"We conclude that there is a reasonable likelihood that Dr. Dietz's false testimony could have affected the judgment of the jury," the appeals court found. "We further conclude that Dr. Dietz's false testimony affected the substantial rights of the appellant."

    The appeals court ruling found that Dietz did not intentionally lie and the prosecution did not knowingly use false testimony.

    Parnham said Dietz' testimony was critical to the prosecution's case.

    George Parnham, right, is shown in August 2001 with Yates during her trial.
    "Only one mental health expert testified that Andrea knew that what she was doing was wrong, and that was the celebrated Park Dietz," he said. "And without his testimony, every other mental health expert ... all testified that she was either incapable of knowing what she was doing was wrong, or did not know what she was doing was wrong."

    Parnham also said he had a "pleasant" talk with Yates' husband, Russell, who filed for divorce in August, about the ruling.

    "He thought that the court had done the right thing, and he wants only mental health care for Andrea," Parnham said.

    Now that a retrial is possible, Parnham emphasized that a verdict of not guilty by reason of insanity "does not mean that an individual is released."

    "I am certain that there are circumstances in her future that can be addressed that would be outside four walls of razor wire," he said. But he added, "I don't believe that Andrea will ever be in a position to be free of any type of mental health assistance."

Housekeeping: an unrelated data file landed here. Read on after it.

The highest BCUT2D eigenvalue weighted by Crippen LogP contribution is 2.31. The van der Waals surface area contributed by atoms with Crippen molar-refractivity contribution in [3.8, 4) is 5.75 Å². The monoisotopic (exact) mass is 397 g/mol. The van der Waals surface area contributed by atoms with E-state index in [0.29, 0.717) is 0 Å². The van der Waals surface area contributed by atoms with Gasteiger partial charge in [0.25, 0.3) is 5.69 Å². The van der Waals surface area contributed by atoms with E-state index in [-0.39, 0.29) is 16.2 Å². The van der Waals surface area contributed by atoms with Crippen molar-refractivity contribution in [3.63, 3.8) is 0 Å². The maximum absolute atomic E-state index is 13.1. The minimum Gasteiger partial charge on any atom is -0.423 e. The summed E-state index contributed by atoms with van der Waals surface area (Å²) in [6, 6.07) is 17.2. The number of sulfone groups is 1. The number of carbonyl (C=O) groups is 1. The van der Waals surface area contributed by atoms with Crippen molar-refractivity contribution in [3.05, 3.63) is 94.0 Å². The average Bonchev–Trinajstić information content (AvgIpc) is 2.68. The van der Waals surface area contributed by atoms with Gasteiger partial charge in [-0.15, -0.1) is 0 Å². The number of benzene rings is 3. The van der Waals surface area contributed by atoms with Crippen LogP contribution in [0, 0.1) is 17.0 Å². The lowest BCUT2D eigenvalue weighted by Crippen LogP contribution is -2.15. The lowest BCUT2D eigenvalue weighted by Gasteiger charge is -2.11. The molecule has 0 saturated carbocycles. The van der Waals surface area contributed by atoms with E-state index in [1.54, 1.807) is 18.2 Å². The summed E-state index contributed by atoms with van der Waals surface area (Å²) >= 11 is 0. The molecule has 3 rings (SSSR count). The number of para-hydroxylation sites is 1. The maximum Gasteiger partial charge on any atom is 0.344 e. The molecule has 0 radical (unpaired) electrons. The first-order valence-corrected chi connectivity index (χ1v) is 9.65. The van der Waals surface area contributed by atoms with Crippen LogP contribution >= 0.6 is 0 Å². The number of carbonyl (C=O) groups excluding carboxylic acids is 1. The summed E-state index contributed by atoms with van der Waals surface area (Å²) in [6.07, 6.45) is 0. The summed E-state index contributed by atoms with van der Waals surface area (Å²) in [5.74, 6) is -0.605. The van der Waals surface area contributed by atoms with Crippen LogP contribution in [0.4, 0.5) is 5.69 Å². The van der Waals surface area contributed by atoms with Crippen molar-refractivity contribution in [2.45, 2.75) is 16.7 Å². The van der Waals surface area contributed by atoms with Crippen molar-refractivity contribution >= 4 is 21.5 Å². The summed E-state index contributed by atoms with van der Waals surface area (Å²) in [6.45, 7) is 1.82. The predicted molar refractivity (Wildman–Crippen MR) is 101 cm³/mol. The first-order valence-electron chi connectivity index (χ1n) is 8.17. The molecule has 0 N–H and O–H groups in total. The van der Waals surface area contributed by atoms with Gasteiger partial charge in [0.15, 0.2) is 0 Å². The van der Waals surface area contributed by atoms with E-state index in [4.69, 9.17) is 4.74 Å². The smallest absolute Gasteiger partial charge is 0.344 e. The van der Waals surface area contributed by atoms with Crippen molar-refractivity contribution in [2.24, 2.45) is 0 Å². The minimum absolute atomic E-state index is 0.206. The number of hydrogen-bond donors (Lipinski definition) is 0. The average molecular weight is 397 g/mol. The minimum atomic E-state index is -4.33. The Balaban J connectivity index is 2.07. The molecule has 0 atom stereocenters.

The Yates case created national debate over the legal standards for mental illness and whether postpartum depression is properly recognized. Women's advocacy groups had harshly criticized prosecutors in the Yates case for seeking the death penalty.

    During her trial, the defense called an expert on postpartum depression in an attempt to show that Yates posed no danger to society.

    Russell Yates accused the court system of victimizing his wife after the medical community had mistreated her by not recognizing how sick she was and not giving her proper treatment.

    According to an Associated Press report, prosecution witness Dietz is a nationally known expert who also took part in such high profile cases as those of Susan Smith, convicted of killing her two children in a South Carolina lake; serial killer Jeffrey Dahmer; and "Unabomber" Ted Kaczynski

  3. #3

    Park Dietz

    Nutmeg,

    I posted the article so there was some reference. I am so happy about this. I'm doing the happy dance! I hope Dietz loses his credibility and a more competent forensic psychiatrist is used in these cases. I don't believe anyone should be granted innocence for terrible crimes but for those who are severely mentally ill such as this woman, it is an act of cruel and unusual punishment to not deem them insane and redirect them to treatment.

    I have not read a lot of details about this case but I do believe that one of the problems here is with the Texas law and how it is worded.

  4. #4

    Park Dietz

    Maybe a change of career scenery would be good for Dietz, anyway. It's not like being a forensic expert is a dream job for most people.

    However, since he runs two consulting firms, I'm sure he will continue to have enough work to do.